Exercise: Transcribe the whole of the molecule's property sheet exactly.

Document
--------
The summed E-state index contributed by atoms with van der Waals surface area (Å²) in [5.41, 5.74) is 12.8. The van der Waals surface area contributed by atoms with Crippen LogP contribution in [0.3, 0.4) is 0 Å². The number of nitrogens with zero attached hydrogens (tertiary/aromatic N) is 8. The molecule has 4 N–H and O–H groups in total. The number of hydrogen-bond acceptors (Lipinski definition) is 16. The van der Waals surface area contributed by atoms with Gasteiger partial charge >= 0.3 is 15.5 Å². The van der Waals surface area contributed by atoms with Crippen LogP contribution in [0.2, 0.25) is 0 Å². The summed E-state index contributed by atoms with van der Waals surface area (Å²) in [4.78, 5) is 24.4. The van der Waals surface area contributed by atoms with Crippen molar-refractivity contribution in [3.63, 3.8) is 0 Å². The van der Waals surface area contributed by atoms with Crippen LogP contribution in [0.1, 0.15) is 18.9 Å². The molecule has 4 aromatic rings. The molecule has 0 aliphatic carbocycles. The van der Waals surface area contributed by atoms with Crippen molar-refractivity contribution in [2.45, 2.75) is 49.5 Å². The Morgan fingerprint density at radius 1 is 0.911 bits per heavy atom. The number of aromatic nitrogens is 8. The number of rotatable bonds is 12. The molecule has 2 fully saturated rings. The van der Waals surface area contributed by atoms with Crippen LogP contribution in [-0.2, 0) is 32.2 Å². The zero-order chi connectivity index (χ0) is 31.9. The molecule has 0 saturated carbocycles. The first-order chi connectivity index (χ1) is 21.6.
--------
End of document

The summed E-state index contributed by atoms with van der Waals surface area (Å²) in [5.41, 5.74) is 12.8. The van der Waals surface area contributed by atoms with Crippen LogP contribution in [0.3, 0.4) is 0 Å². The number of nitrogens with zero attached hydrogens (tertiary/aromatic N) is 8. The molecule has 4 N–H and O–H groups in total. The number of hydrogen-bond acceptors (Lipinski definition) is 16. The van der Waals surface area contributed by atoms with Gasteiger partial charge >= 0.3 is 15.5 Å². The van der Waals surface area contributed by atoms with Crippen LogP contribution in [0.2, 0.25) is 0 Å². The summed E-state index contributed by atoms with van der Waals surface area (Å²) in [4.78, 5) is 24.4. The van der Waals surface area contributed by atoms with Crippen molar-refractivity contribution in [3.63, 3.8) is 0 Å². The van der Waals surface area contributed by atoms with Crippen LogP contribution in [0.1, 0.15) is 18.9 Å². The molecule has 4 aromatic rings. The molecule has 0 aliphatic carbocycles. The van der Waals surface area contributed by atoms with Crippen molar-refractivity contribution in [2.45, 2.75) is 49.5 Å². The Morgan fingerprint density at radius 1 is 0.911 bits per heavy atom. The number of aromatic nitrogens is 8. The number of rotatable bonds is 12. The molecule has 2 fully saturated rings. The van der Waals surface area contributed by atoms with Crippen LogP contribution in [-0.2, 0) is 32.2 Å². The zero-order chi connectivity index (χ0) is 31.9. The molecule has 0 saturated carbocycles. The first-order chi connectivity index (χ1) is 21.6.